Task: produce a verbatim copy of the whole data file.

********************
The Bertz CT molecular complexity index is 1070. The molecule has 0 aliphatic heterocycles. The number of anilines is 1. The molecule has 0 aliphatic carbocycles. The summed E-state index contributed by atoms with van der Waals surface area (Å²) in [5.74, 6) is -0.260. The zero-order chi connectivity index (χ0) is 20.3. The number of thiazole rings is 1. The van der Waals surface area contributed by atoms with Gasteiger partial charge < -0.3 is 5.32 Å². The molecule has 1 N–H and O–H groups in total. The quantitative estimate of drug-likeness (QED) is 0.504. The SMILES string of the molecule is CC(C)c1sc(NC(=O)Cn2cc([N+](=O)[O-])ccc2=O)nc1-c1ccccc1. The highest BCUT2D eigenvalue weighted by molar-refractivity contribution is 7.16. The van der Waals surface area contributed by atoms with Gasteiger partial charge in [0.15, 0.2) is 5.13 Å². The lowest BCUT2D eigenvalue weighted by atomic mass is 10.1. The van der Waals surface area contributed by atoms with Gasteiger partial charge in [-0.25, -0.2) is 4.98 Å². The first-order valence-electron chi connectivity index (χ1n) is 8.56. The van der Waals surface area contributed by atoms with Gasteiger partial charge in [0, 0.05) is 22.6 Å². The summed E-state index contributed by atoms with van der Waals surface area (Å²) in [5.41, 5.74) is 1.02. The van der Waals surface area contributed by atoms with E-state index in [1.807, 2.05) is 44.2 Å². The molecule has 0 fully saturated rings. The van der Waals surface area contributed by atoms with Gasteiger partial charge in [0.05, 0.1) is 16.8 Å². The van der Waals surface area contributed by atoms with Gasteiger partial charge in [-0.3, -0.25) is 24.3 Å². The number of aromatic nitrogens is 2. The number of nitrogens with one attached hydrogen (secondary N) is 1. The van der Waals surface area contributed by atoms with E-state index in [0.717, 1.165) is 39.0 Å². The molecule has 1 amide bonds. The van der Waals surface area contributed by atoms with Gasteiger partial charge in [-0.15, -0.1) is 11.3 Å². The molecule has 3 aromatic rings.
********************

The Bertz CT molecular complexity index is 1070. The molecule has 0 aliphatic heterocycles. The number of anilines is 1. The molecule has 0 aliphatic carbocycles. The summed E-state index contributed by atoms with van der Waals surface area (Å²) in [5.74, 6) is -0.260. The zero-order chi connectivity index (χ0) is 20.3. The number of thiazole rings is 1. The van der Waals surface area contributed by atoms with Gasteiger partial charge < -0.3 is 5.32 Å². The molecule has 1 N–H and O–H groups in total. The quantitative estimate of drug-likeness (QED) is 0.504. The SMILES string of the molecule is CC(C)c1sc(NC(=O)Cn2cc([N+](=O)[O-])ccc2=O)nc1-c1ccccc1. The highest BCUT2D eigenvalue weighted by molar-refractivity contribution is 7.16. The van der Waals surface area contributed by atoms with Gasteiger partial charge in [0.15, 0.2) is 5.13 Å². The lowest BCUT2D eigenvalue weighted by atomic mass is 10.1. The van der Waals surface area contributed by atoms with Gasteiger partial charge in [-0.25, -0.2) is 4.98 Å². The first-order valence-electron chi connectivity index (χ1n) is 8.56. The van der Waals surface area contributed by atoms with Gasteiger partial charge in [0, 0.05) is 22.6 Å². The summed E-state index contributed by atoms with van der Waals surface area (Å²) in [5.41, 5.74) is 1.02. The van der Waals surface area contributed by atoms with E-state index in [1.807, 2.05) is 44.2 Å². The molecule has 0 fully saturated rings. The van der Waals surface area contributed by atoms with Gasteiger partial charge in [0.05, 0.1) is 16.8 Å². The van der Waals surface area contributed by atoms with Gasteiger partial charge in [-0.3, -0.25) is 24.3 Å². The number of aromatic nitrogens is 2. The number of nitrogens with one attached hydrogen (secondary N) is 1. The van der Waals surface area contributed by atoms with E-state index in [0.717, 1.165) is 39.0 Å². The molecule has 1 amide bonds. The van der Waals surface area contributed by atoms with Gasteiger partial charge in [-0.15, -0.1) is 11.3 Å². The molecule has 3 aromatic rings.